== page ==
Exactly. And so I think those are things that I have experienced those there is half organizations where, you know, that’s the thing we call tokenism within. Let I wouldn’t even say within the d I world. That’s just tokenism, period with in whatever world you want to live in. And so that’s That’s a tokenism thing. And sadly, I’ve fallen victim to that in my earlier years of, you know, when I was a young professional of, you know, really being eager and wanting to please white leadership, Um, and realizing that I wasn’t pushing forward d I work. I was not contributing to it, but I was a victim of it. Um, and it was a system much larger than the the actual work that I was putting forward, and it was really sad, and I had to remove myself from those situations and those token izing situations. There was once a month d I meetings where I was that the token eyes per person of color that was having to bear my soul about some very, very deep and emotional topics. And so I think a lot of times, you know, you have to as a person who’s pushing this forward specifically, and I’m you know, I say this directly to people of color and organizations and non profit organizations who are the one to, you know, third person of color in the organization. I mean that that’s a big, big hill to climb to, and it’s not insurmountable. But what I will say is, you know, you have to be able to check in with yourself as a person of color and as a, um, as a professional of color, Um, be a black being Beit, indigenous, being Asian, um, agent. And so I just think that you have to check in with that because and be very hyper vigilant and aware that, um, some folks may want to token eyes you in a way and being ableto have, um, practices and things in your back pocket, too. Disrupt knows those policies and procedures and practices and then either move forward or remove yourself from the situation.

[00:46:09.88] spk_1:
Checking in with yourself means, like the official question. Is this even worth doing at this organization?

[00:46:11.41] spk_4:
Right. And maybe

[00:46:12.44] spk_1:
Do I have any ally or there are other potential allies? Okay, go to potential allies, and they turned out not to be allies. Is it even worth doing in this organization like you say, you remove yourself, Go elsewhere?

[00:47:29.58] spk_4:
Yeah, and it because. And that’s really sad, too, because I think a lot of us in the nonprofit world are, um, you know, we are so passionate about the work that we dio We wanna, you know, we kind of pride ourselves. And I did this for a very long time when I worked in use development. You pride yourself on the number of hours that you work. You pride yourself on working overtime. You pride yourself on for the bare minimum, you do that. And then you have larger organizations that are typically white Run. That’s hold you hostage to that belief. And that’s really and that was I mean, I heard that maybe two or three years ago, someone said it much more beautifully than I just did. But on I wish I get credit them, but I forget who it was, but it really is those, I mean, and that’s a very big systemic, um, problem within the nonprofit world is that, you know, a lot of times white leadership will hold those those middle level, middle level, direct service middle management folks. Um, be it you know, people of color or not to their own jobs. To that to that own passion. I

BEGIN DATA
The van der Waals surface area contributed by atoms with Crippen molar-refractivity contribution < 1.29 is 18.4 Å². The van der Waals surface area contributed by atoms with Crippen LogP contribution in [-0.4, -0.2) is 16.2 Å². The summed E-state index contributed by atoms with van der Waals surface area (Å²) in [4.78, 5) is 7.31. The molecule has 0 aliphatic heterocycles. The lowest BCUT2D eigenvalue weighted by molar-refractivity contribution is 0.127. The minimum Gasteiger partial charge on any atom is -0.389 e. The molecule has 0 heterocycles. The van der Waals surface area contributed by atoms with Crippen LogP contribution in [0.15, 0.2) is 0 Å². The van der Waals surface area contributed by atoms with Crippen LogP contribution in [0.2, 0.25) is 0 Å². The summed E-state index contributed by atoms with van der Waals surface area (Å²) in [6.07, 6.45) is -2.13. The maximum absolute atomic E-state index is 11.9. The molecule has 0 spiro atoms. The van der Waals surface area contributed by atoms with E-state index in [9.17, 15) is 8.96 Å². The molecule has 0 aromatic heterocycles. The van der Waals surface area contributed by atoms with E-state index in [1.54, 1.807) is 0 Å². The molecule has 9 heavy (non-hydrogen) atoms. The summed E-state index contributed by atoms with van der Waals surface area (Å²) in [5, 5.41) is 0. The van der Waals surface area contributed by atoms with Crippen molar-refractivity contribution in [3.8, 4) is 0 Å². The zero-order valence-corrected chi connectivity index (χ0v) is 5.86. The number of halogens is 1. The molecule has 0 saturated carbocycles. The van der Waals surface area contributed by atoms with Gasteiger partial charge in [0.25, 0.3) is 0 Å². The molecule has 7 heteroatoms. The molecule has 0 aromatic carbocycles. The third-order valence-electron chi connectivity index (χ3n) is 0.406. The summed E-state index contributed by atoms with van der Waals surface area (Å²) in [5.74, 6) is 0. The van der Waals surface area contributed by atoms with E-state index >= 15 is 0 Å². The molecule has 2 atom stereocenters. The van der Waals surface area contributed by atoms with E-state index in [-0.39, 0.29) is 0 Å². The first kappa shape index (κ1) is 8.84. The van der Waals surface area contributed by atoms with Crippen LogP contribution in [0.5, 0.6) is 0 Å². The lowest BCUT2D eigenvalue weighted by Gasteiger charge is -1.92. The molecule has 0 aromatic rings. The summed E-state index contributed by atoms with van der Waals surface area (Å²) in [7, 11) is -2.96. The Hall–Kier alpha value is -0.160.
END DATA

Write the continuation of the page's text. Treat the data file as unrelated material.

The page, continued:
[00:48:03.03] spk_1:
thought you loved our work. Exactly. We asked you when you came here three years ago. What moved without the work and, you know, using that work against them in some fashion time for our last break turn to communications. They’re former journalists so that you get help getting your message through. It is possible to be heard even through the Corona virus cacophony. They know exactly what to do to make it happen. They’re at turn hyphen two dot ceo. We’ve got but loads more time for racial equity, D I? In fact, this runs long because it’s a good conversation with Tristan that I did not want to stop. The total show is roughly 75 minutes,

[00:48:15.97] spk_4:
and it’s like the byline of you know, non profit works. Sometimes, sadly, is like we’re not in this for the paycheck, you know,

[00:48:23.25] spk_1:
Passion, passion, shaming.

[00:50:25.86] spk_4:
Yeah, absolutely. And it’s so I mean, and so when you put you take that in and of itself, within the nonprofit world, and then you layer on a racial inequity that’s like also, you know, people are stuck folks of color. Black folks are stuck with it between a rock and a hard place within their job. They want to make money toe like live to pay their bills. They want to have a job to do those things. Yet they’re stuck in an organization that is holding them hostage to the work that they’re doing, and so that that’s something that I think is I went off on a tangent. But I also think that you have to be very aware is this Is this organization ready for this? Is this organization really about this work? Because it’s gonna strip a lot of things bare for the organization that they may not like, you know, And that made that push against that culture dominate that white culture, dominant belief and systems that have built the organization toe what it is today. So, for example, it means, you know, how are we working? Are we working every single meeting toe have some sort of end results? Um, you know where we come to a conclusion at the end of every meeting? That’s white, dominant culture in and of itself. Sometimes we have meetings that don’t have a big or clear and result, and we need to be okay with that. Um and so I think about that. And I think about my past, you know, roles that I have held in use development and how many times I’ve been in a meeting where it’s like we have to get X and Y and Z done by the time. But in two hours we have to pound out a budget in two hours on DSO. I think being able to work, and I’m not saying that like and 10 is one of those, you know, shining places on the hill. But I love it here because Amy gives us the space and latitude to sometimes not have toe have meetings that maybe we didn’t come to a clear conclusion or that there’s not an expectation that we have a solid, you know, um, a solid solution that we come out of